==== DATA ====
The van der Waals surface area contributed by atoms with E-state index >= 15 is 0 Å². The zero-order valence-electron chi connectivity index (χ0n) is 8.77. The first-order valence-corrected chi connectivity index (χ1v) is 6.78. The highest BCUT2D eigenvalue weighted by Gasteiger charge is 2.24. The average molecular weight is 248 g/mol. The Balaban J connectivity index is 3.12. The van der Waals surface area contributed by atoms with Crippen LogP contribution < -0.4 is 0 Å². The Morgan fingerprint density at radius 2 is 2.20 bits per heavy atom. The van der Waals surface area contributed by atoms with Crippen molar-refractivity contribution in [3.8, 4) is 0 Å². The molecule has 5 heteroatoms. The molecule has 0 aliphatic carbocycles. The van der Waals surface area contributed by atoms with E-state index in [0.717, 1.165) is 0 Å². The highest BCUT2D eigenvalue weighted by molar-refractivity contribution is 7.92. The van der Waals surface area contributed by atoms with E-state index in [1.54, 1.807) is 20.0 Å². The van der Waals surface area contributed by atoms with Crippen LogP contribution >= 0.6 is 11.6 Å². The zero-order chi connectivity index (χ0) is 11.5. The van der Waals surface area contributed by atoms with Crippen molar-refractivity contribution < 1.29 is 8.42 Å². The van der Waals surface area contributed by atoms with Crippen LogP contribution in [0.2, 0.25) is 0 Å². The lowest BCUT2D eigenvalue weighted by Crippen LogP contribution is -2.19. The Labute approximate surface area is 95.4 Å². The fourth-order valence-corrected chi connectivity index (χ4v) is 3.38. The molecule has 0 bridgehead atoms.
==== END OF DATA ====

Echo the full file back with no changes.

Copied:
The van der Waals surface area contributed by atoms with E-state index >= 15 is 0 Å². The zero-order valence-electron chi connectivity index (χ0n) is 8.77. The first-order valence-corrected chi connectivity index (χ1v) is 6.78. The highest BCUT2D eigenvalue weighted by Gasteiger charge is 2.24. The average molecular weight is 248 g/mol. The Balaban J connectivity index is 3.12. The van der Waals surface area contributed by atoms with Crippen LogP contribution < -0.4 is 0 Å². The Morgan fingerprint density at radius 2 is 2.20 bits per heavy atom. The van der Waals surface area contributed by atoms with Crippen molar-refractivity contribution in [3.8, 4) is 0 Å². The molecule has 5 heteroatoms. The molecule has 0 aliphatic carbocycles. The van der Waals surface area contributed by atoms with E-state index in [0.717, 1.165) is 0 Å². The highest BCUT2D eigenvalue weighted by molar-refractivity contribution is 7.92. The van der Waals surface area contributed by atoms with E-state index in [1.54, 1.807) is 20.0 Å². The van der Waals surface area contributed by atoms with Crippen LogP contribution >= 0.6 is 11.6 Å². The zero-order chi connectivity index (χ0) is 11.5. The van der Waals surface area contributed by atoms with Crippen molar-refractivity contribution < 1.29 is 8.42 Å². The van der Waals surface area contributed by atoms with Crippen LogP contribution in [0.2, 0.25) is 0 Å². The lowest BCUT2D eigenvalue weighted by Crippen LogP contribution is -2.19. The Labute approximate surface area is 95.4 Å². The fourth-order valence-corrected chi connectivity index (χ4v) is 3.38. The molecule has 0 bridgehead atoms.